Lessons From the Lodgepole Pines: Rising from the Ashes, New Life
What is lying at the bottom of the forest floor, waiting patiently for the heat of this time to open it?
Lodgepole pines are prolific in Yellowstone National Park. I happen to know because we spend time in the park almost every winter. At the risk of giving a science lecture, let me tell you this: Lodgepole pinecones are tightly sealed little pods. The seeds are serotinous, meaning there must be an external environmental trigger for them to open. In the case of the lodgepole, that trigger is a forest fire. The cones only open when subjected to extremely high heat. They lie in wait on the forest floor for a fire to burn them open. These pods come to life only in the wake of something else being destroyed. At first pass, it seems like a fire is a terrible destructive force. And it is. Animals die. They lose habitat. There is massive disruption. Yet, something else is also happening—something nascent, something new, something that has been patiently waiting for its time to be born.
This reminds me of a Taoist story of an old farmer who had worked his crops for many years. One day his horse ran away. Upon hearing the news, his neighbors came to visit. “Such bad luck,” they said sympathetically. “Maybe,” the farmer replied.
The next morning the horse returned, bringing with it three other wild horses. “How wonderful,” the neighbors exclaimed. “Maybe,” replied the old man.
The following day, his son tried to ride one of the untamed horses, was thrown and broke his leg. The neighbors again came to offer their sympathy on his misfortune. “Maybe,” answered the farmer.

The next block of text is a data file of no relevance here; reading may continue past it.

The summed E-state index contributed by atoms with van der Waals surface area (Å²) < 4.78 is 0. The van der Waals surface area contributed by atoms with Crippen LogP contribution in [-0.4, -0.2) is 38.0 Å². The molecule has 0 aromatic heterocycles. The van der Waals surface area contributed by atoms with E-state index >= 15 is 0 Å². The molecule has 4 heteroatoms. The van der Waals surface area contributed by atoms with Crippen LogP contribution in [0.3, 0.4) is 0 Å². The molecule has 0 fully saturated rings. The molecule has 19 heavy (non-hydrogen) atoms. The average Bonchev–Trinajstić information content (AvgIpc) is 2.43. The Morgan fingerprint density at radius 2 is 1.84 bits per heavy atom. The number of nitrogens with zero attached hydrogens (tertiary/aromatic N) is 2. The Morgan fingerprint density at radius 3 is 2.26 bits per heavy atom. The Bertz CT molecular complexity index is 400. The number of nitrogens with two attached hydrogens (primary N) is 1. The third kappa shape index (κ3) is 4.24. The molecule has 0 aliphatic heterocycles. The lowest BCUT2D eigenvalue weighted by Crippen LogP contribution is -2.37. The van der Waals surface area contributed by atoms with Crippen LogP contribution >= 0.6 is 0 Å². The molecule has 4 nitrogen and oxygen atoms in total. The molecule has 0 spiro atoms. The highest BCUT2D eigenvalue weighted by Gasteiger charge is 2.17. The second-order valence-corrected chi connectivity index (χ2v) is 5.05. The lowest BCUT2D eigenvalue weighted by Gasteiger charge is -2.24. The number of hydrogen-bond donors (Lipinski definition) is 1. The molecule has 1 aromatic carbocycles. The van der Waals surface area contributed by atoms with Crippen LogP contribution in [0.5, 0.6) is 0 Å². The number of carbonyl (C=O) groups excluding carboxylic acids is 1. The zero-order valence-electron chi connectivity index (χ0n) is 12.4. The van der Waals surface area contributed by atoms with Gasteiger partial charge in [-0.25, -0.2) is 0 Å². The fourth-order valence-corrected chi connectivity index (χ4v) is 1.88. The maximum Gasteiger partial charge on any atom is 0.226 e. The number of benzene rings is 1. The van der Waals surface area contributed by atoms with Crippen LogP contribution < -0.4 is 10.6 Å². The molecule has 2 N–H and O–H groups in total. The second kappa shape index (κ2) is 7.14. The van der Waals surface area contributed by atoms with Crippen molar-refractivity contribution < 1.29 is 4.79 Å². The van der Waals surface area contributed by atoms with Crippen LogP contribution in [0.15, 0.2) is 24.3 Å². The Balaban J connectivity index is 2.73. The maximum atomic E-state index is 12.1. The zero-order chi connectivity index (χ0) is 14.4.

The day after, military officials came to the village to draft young men into the army. Seeing that the son’s leg was broken, they passed him by. The neighbors congratulated the farmer on how well things had turned out. “Maybe,” said the farmer.
This pandemic looks like it will bring a lot of destruction. And it already is. There is no doubt that it’s hot now on planet Earth, and getting hotter, both literally and figuratively. At the same time, if we take the farmer’s point of view, we can start to look at things differently. Families are spending more quality time with each other; long lost friends are reconnecting; people are helping strangers stay safe; light has been shed on the essential service workers who are risking their lives to keep us fed; the earth is getting a chance to breathe without too much human interference; and the list of positives goes on.
So, I wonder, what is lying at the bottom of the forest floor, waiting patiently for the heat of this time to open it? What seed is waiting in you, waiting for enough heat to call you to create a sustainable future.